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14 November 2005

"A yes vote on this initiative will not only prevent more
National Guard troops from being deployed to Iraq, but
will also send a very strong message to our elected
leaders that we want them to end the war and
bring all of our troops home immediately."

Editor's Update - November 18, 2005 -

Yesterday at an event with Traprock Peace Center with Scott Ritter,
Flyby News learned that the organization, "Home From Iraq Now"
only collected about 20,000 signatures for the petition, and has
called off the signature campaign drive in Massachussetts.

1) State Ballot to Prevent Guard from going to Iraq
- - US Criticised for Use of Phosphorous in Fallujah Raids
- - U.S. 'can't maintain Iraq troop levels'
- - McCain urges more US forces for Iraq:
2) Physicist Challenges 9/11 Tower Collapse Explanation
3) Aide to Guatemala Request
4) Oldest Nuke Plant - Vermont Yankee - Put to the Stress Test

- - Scott Ritter in Amherst, MA, November 17

Editor's Notes:

Item one is time sensitive, if 100,000 Massachusetts voters sign and turn in a petition by November 18th, then next year there would be a statewide ballot that could prevent the Governor from continuing to send National Guard Troops to Iraq. If this initiative is successful, it could spread across the country, pressuring the US government to bring troops home for America's defense, and shorten a war perpetuating, not ending, terrorism. Item two is on information from a BYU physicist, Steven E. Jones, claiming that the towers that fell on 9/11/01 were likely due to ‘pre-positioned explosives' in all three buildings at ground zero. Item three is on Hurricane Stan's devastation in Guatemala, and what we can do to alleviate some of the suffering. Item 4 is on Vermont Yankee Nuclear Plant pushing the envelope for higher output rates that would endanger those sharing a home and land in the three state area of Vermont, New Hampshire, and Massachusetts.

"Power concedes nothing without a demand.

It never did and it never will."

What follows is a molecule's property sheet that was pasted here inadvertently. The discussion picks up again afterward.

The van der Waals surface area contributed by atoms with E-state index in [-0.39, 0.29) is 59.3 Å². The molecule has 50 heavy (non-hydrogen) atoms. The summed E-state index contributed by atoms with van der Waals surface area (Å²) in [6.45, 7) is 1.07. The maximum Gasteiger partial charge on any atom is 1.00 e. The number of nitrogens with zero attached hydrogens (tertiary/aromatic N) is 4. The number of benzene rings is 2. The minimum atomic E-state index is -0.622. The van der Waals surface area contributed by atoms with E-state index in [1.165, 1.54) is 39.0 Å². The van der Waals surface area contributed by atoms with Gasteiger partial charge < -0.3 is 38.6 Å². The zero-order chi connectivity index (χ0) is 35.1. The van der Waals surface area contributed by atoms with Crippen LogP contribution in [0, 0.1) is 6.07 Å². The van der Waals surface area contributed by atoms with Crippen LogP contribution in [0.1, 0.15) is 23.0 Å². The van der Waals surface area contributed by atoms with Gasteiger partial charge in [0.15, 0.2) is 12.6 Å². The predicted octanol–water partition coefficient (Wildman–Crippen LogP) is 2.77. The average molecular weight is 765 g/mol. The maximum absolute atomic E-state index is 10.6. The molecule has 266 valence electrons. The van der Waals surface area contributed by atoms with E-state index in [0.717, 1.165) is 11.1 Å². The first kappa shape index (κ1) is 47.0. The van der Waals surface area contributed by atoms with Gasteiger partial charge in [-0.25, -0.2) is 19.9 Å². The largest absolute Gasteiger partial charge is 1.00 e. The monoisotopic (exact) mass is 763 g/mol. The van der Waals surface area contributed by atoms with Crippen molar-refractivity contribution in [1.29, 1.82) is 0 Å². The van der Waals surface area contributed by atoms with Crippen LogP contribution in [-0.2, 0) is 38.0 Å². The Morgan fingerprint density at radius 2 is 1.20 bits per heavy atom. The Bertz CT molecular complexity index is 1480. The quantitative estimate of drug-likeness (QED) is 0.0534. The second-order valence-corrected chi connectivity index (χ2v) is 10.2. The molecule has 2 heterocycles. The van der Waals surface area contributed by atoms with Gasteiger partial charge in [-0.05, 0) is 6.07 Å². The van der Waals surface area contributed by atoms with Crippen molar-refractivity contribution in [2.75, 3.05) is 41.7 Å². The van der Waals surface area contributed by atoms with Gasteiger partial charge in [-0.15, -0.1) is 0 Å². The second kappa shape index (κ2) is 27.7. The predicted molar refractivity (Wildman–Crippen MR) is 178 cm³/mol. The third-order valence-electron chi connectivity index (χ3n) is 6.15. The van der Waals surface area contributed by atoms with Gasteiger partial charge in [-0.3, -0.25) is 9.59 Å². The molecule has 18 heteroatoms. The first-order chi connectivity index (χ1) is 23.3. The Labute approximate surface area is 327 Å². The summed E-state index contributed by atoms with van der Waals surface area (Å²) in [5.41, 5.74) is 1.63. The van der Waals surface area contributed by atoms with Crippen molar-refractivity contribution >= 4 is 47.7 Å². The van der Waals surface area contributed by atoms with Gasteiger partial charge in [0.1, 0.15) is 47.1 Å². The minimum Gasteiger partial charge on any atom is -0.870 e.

~ Frederick Douglass

1) State Ballot to Prevent Guard from going to Iraq

- - US Criticised for Use of Phosphorous in Fallujah Raids
- - U.S. 'can't maintain Iraq troop levels'
- - McCain urges more US forces for Iraq:

Time Sensitive:

Binding State Ballot Initiative to Prevent Guard from going to Iraq is a national campaign to end the war in Iraq by using binding statewide ballot initiatives around the country to pressure the administration to bring our troops home now.

This grassroots organization is currently working to place an initiative on the November 2006 ballot in Massachusetts to prevent the Governor from sending any more National Guard troops to Iraq, and it is exploring similar initiatives in other states.

A yes vote on this initiative will not only prevent more National Guard troops from being deployed to Iraq, but will also send a very strong message to our elected leaders that we want them to end the war and bring all of our troops home immediately.

To get this initiative on the ballot in Massachusetts for November 2006, we need your help to collect 100,000 signatures of Massachusetts voters by November 18, 2005.

Click here to download the petition. (It comes with instructions).

Sign it (and have your friends and family members who are registered Massachusetts voters sign it too!)

Send it to the address below right away.
Petition C
PO Box 431
Brookline, MA 02446-0004

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- - US Criticised for Use of Phosphorous in Fallujah Raids
Published on November 9, 2005 by the Independent / UK
US Criticised for Use of Phosphorous in Fallujah Raids
by Andrew Buncombe

A leading campaign group has demanded an urgent inquiry into a report that US troops indiscriminately used a controversial incendiary weapon during the battle for Fallujah. Photographic evidence gathered from the aftermath of the battle suggests that women and children were killed by horrific burns caused by the white phosphorus shells dropped by US forces.

The 1980 UN Convention on Certain Conventional Weapons bans the use of weapons such as napalm and white phosphorus against civilian - but not military - targets. The US did not sign the treaty and has continued to use white phosphorus and an updated version of napalm...

The Pentagon has always admitted it used phosphorus during last year's assault on the city, which US commanders said was an insurgent stronghold. But they claimed they used the brightly burning shells "very sparingly" and only to illuminate combat areas.

But the documentary Fallujah: the Hidden Massacre, broadcast yesterday by the Italian state broadcaster, RAI, suggested the shells were commonly used and killed an unspecified number of civilians.

Photographs obtained by RAI from the Studies Centre of Human Rights in Fallujah, show the bodies of dozens of Fallujah residents whose skin has been dissolved or caramelised by the effects of the phosphorus shells. The use of incendiary weapons against civilian targets is banned by treaty.

Last night Robert Musil, director of the group Physicians for Social Responsibility, called for an investigation. He told The Independent: "When there is clear testimony that use of such weapons has done this, it demands a full investigation. From Vietnam onwards there has been a general condemnation of [the use of white phosphorus] and concern about the injuries and consequences."